The Opportunity:

More convincing, immersive sound that compliments the 3D nature of your VR content.

Audio Spatializer SDK

Definition:

An extension of the native audio plugin SDK that allows changing the way audio is transmitted from an audio source into the surrounding space. The built-in panning of audio sources is a simple form of spatial audio - it takes the source and regulates the gains of the left and right ear contributions based on the distance and angle between the AudioListener and the AudioSource. This provides simple directional cues for the player on the horizontal plane.

The Opportunity:

This SDK offers a simple, undemanding and efficient means through which to implement the potential offered by audio spatializer features.

Augmented Reality (AR)

Definition:

Augmented reality is the overlaying of digitally-created content on top of the real world. Augmented reality - or 'AR' – allows the user to interact with both the real world and digital elements or augmentations. AR can be offered to users via headsets like Microsoft’s HoloLens, or through the video camera of a smartphone.

In both practical and experimental implementations, augmented reality can also replace or diminish the user’s perception of reality. This altered perception could include simulation of an ocular condition for medical training purposes, or gradual obstruction of reality to introduce a game world. It is worth noting that there is a point when augmented reality and virtual reality likely merge, or overlap. See also, 'Mixed Reality'.

The Opportunity:

While much of the consumer interest, investment activity and industry hype first focussed on virtual reality, augmented reality is increasingly becoming more prominent thanks to its lack of dedicated hardware. The accessibility provided by AR by not completely restricting the user’s vision along with the vast potential of untethered usage have increased its popularity. As demonstrated by the phenomenal success of Pokémon GO – as well as AR’s rapid uptake as a tool in industrial and creative workplaces – AR has an opportunity to enjoy substantial success reaching large audiences. For more insights into the opportunity AR presents, check out part one and part two of Unity’s blog exploring the future of augmented reality.

Augmented Virtuality

Simple definition:

On the mixed reality continuum, augmented virtuality lies somewhere between AR and VR. The precise definition refers to bringing real-world objects into virtual worlds where they can be interacted with. It could be seen as a reversal of – or mirror to – what augmented reality is.

Augmented virtuality is perhaps best understood as a specific example or implementation of MR. Use of 'augmented virtuality' is imprecise, so consider 'augmented virtuality' to be flexible terminology.

The Opportunity:

Augmented virtuality presents a means through which to make VR spaces more intuitive from a UI perspective, as well as more familiar and 'friendly' to new users.

Cinematic VR

Definition:

VR provides tremendous potential to filmmakers and audiences, offering a new way to deliver stories, harnessing all the immersive potential of VR, and pulling on the power of presence. There are many distinct examples of Cinematic VR, from linear narratives in which the viewer can participate to branching stories and 'films' with gameplay-like elements. While there are different interpretations of the term, Cinematic VR essentially covers the many approaches where virtual reality content appropriates or employs filmmaking methods to deliver narrative experiences.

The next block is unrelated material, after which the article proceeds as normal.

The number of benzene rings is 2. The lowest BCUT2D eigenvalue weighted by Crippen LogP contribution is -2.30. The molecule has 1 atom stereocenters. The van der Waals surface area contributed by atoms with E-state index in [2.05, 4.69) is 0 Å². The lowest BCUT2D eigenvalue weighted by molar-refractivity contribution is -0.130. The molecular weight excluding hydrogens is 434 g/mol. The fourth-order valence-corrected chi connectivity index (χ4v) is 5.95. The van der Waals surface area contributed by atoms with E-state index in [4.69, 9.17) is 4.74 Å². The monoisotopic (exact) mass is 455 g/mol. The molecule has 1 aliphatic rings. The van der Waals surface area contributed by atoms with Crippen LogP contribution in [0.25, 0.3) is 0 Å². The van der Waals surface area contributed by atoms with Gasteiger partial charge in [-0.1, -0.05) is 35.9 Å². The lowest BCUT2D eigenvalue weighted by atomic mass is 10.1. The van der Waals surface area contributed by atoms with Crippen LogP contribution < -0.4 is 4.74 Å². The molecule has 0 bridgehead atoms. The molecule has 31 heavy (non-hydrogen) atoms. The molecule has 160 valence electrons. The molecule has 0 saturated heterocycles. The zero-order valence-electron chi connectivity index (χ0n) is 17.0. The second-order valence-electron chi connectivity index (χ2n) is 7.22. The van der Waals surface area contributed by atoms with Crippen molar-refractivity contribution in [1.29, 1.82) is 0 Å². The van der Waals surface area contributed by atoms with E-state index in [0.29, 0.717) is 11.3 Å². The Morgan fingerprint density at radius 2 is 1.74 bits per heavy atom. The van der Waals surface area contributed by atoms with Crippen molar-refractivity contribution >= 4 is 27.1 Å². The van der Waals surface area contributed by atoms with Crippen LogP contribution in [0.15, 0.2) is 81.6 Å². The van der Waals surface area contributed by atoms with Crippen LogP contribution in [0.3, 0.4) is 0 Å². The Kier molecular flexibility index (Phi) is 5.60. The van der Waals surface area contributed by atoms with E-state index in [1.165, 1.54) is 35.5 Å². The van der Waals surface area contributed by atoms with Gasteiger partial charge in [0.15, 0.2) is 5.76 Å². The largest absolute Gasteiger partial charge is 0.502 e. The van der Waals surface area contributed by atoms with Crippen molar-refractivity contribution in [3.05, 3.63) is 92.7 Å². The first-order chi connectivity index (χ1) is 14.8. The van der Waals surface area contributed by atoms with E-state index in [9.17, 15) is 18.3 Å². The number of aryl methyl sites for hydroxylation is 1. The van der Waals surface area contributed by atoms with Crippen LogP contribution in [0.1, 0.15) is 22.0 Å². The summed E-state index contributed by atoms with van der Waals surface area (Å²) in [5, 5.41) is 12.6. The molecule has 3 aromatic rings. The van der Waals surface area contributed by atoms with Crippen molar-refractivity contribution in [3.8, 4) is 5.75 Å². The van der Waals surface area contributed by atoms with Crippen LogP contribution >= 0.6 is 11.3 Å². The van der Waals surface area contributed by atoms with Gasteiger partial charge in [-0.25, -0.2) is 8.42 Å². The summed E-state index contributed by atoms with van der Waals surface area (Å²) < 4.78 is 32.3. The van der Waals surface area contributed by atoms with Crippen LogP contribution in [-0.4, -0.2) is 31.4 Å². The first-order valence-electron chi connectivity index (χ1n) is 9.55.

The Opportunity:

If you are a filmmaker, there is a revolution in creativity underway. If you are a viewer, film is about to get a great deal more varied and exciting. And if you make content for VR, such as games, Cinematic VR may open the doors for you to spread your wings and create for new industries.

CPU (or "Computer Processing Unit")

Definition:

The computer processing unit can be seen to be the central component of a modern computer. The CPU’s job is to carry out the instructions provided by a computer program. Today you will typically find that CPUs are microprocessors, so they are made up of a single integrated circuit.

The Opportunity:

Using a game engine’s profiler, developers can see how much rendering demand is being put on the CPU. Understanding this data, you can optimize areas of VR content to ensure a better, more comfortable experience for users.

Cyber Sickness (AKA "Virtual Reality Sickness", AKA "Simulation Sickness")

Definition:

'Motion sickness' – often felt on a long car journey or plane flight – happens when people are moving through physical space while their brain understands that they are stationary, as their body is not contributing to momentum. Cyber sickness, by contrast, happens when the subject is stationary but has a compelling sense of motion induced through exposure to changing visual imagery. (Arns and Cerney, 2005)

The feeling of cyber sickness is, however, comparable to the experience of motion sickness.

There is not one single factor that causes motion sickness. For example, elements like lag, refresh rate, and update rate of the visual display can each cause sickness. Other factors which may influence sickness are contrast, resolution, color, field of view, viewing region, binocular viewing, scene content, flicker and camera movement.

Early on in the current generation of VR, simulation sickness was deemed to be more common, and it continues to offer a negative association with VR for many users. It is now generally accepted that most onus for preventing cyber sickness falls on the content over the hardware. Many believe users can build up a tolerance to cyber sickness through usage. Much remains to be learned about the experience; particularly its effect on younger users.

The Opportunity:

This provides a significant challenge, both to individual projects and the overall reputation and potential of VR. VR content that prompts cyber sickness can severely limit adoption, and damage the reputation of VR. Do your research. And lots of testing. Fortunately, best practices around cyber sickness are now shared by the industry.